Prayer Profile
Tuat Berber of Algeria

[IMAGE] Nearly 56,000 Tuat Berber live in northern Algeria. The Tuat region covers approximately 48,000 square kilometers. Their principal city, In-Salah, lies in the center of Algeria near the Plateau Du Tademait.

The population in the Tuat region is of mixed descent. The original inhabitants, Harratine Negroes, are still the most numerous. Jews also lived there at one time; however, none have lived there since the forced conversions to Islam in the fifteenth century.

The Tuat Berber can be divided into four main groups: the Gurara Oases (inhabited exclusively by Zenata Berbers), the Tadekelt, the Kerzaz, and the Tuat.

The Tuats, like other North African tribes, have gradually shifted from Berber to Arab speech, which is the language of trade and religion. However, they also speak their native language, Tuat, as well. This has helped them to preserve many of their original Berber customs.

What are their lives like?
The Tuat are mostly farmers. Their staple crop is dates, but barley, wheat, sorghum, millet, and a few other crops are also grown. They generally have more camels than horses and cattle, since caravan trading is very important. They also raise numerous donkeys, goats, and sheep.

There are about 300 to 400 small Tuat villages and towns. The larger villages are protected by mud walls and are essentially independent of all others. Wealthy families live in rectangular houses with walls four meters high. The Harratines and slaves live outside the towns. Wars between the towns are rare, and the people generally live in harmony with one another.

Society is divided into "castes," or rigid class distinctions, based on such things as birth or wealth. The castes are: the shurifa (those of noble birth who allegedly descended from Mohammed); the marabouts ("holy people" considered to be different from ordinary men); freemen (wealthy non-slaves); and the Harratine (descendants of free slaves and Negroid peoples).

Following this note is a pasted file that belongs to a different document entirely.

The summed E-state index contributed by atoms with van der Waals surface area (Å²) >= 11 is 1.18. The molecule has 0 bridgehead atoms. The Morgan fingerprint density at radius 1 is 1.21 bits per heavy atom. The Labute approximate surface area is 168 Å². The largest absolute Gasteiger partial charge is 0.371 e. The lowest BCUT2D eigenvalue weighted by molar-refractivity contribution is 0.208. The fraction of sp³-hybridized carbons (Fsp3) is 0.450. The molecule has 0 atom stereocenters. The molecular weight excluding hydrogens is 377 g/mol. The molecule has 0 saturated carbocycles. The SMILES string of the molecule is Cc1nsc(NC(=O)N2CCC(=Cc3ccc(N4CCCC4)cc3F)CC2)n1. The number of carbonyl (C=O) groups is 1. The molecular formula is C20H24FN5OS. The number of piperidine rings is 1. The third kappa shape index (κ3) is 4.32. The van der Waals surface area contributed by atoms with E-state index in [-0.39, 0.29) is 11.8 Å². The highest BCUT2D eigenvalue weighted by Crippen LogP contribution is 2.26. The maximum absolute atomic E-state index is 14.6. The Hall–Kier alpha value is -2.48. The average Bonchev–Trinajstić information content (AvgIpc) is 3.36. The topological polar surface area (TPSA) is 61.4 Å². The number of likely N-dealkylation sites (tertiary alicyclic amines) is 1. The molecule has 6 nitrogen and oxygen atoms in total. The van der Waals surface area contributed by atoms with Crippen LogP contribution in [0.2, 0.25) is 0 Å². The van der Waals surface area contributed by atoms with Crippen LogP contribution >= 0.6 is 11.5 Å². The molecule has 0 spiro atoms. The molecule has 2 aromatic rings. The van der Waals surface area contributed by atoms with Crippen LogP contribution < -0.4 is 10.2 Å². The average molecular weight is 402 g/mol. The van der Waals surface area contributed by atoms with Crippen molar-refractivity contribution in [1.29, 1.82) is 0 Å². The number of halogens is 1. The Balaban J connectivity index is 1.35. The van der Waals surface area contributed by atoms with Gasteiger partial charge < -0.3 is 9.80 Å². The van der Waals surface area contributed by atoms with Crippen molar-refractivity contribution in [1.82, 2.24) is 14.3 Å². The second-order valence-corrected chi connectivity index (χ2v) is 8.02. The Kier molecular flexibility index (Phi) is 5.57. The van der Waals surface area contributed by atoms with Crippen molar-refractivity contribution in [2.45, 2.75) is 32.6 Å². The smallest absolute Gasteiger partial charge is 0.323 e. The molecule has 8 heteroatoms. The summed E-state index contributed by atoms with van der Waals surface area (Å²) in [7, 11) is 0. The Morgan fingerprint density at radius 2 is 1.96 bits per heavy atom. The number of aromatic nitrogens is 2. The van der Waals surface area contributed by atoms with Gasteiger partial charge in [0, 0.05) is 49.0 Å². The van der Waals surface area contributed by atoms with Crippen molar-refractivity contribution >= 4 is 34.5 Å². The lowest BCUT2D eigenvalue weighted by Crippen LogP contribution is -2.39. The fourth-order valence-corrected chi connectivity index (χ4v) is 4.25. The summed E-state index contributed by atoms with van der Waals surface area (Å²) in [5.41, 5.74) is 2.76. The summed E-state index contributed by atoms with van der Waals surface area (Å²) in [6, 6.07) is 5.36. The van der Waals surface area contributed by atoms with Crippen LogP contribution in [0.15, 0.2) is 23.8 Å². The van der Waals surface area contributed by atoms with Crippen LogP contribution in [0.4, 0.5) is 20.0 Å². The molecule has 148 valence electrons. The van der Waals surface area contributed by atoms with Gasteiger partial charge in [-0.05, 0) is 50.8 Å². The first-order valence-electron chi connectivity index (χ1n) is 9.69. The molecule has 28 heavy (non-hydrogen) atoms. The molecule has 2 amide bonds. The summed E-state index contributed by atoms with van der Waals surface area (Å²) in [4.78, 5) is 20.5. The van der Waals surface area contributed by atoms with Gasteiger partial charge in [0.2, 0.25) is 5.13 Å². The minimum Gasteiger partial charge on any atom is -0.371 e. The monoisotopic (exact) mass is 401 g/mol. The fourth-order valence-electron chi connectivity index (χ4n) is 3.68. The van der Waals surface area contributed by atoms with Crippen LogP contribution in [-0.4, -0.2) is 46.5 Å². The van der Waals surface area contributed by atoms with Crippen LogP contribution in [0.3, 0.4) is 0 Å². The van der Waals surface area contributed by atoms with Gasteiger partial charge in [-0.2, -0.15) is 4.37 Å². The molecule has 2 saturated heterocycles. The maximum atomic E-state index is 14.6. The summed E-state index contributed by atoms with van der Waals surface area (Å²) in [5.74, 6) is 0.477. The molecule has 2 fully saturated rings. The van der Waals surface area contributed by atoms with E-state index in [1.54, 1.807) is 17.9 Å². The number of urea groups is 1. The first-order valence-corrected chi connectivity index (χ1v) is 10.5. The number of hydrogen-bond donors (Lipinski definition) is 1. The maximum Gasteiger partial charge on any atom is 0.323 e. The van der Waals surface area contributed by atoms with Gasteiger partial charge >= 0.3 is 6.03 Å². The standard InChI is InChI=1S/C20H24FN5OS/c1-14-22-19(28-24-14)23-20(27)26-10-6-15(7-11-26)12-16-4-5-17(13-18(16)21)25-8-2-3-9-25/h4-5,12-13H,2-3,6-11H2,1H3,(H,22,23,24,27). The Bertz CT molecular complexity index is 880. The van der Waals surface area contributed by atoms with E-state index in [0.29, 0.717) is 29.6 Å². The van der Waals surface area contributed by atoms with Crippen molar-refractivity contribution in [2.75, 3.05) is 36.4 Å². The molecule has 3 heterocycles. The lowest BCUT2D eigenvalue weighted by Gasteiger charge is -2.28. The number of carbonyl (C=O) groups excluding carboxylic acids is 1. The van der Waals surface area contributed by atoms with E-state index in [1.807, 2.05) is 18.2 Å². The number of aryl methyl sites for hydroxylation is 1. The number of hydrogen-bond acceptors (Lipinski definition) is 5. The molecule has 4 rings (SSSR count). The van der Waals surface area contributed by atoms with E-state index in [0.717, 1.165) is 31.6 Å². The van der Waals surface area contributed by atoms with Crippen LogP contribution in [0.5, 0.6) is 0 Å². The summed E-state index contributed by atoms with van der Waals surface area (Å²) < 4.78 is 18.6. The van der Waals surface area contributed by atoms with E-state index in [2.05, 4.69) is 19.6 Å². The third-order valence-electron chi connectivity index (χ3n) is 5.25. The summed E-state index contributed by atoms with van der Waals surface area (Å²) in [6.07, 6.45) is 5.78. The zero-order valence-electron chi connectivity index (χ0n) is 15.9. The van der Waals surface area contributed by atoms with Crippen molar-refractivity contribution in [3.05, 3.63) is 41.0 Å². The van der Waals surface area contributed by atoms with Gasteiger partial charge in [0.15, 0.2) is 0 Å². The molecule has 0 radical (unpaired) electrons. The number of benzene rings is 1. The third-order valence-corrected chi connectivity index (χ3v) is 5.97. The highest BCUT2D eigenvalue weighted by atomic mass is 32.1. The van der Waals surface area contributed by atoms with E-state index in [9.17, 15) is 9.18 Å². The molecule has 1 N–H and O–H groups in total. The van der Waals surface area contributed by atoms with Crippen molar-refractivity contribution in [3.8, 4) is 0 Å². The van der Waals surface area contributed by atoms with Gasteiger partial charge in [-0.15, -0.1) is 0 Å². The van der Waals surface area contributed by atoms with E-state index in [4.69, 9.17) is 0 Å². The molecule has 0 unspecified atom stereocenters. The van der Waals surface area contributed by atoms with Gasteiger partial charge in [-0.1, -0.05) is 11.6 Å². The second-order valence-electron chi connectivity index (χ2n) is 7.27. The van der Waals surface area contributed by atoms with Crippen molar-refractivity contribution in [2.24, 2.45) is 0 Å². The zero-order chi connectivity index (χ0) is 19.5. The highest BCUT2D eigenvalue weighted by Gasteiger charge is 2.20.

Each Berber village is governed by a democratic council, or jemma, composed of all adult males who meet weekly. The Tuats usually marry only within their own group and strict monogamy is practiced. In-Salah, it is customary for the girls to be "fattened up" for marriage.

What are their beliefs?
Prior to the seventh century, the Berbers had successfully resisted foreign invasions of Islam. However, with the Arab conquests of the seventh century, the Berbers were shattered. Some fled or were driven into the desert, while others submitted, becoming "Arabized" in language and, to some extent, racially mixed. All embraced Islam, the majority becoming Sunni Muslims.

Although the Tuat follow the Islamic fundamentals, there is still much intermingling with existing pagan beliefs. Consequently, Islam in North Africa is somewhat different from Islam in the Middle East. For example, orthodox Sunnis do not celebrate some of the main Muslim festivals. Also, the concept of baraka, or holiness, is highly developed in North Africa. The Tuats believe that many people are endowed with baraka, of which the holiest are the shurifa (the direct descendants of Mohammed). The marabouts, another class of holy people, are considered to be different from ordinary men. They are believed to possess the powers of protection and healing, even after death.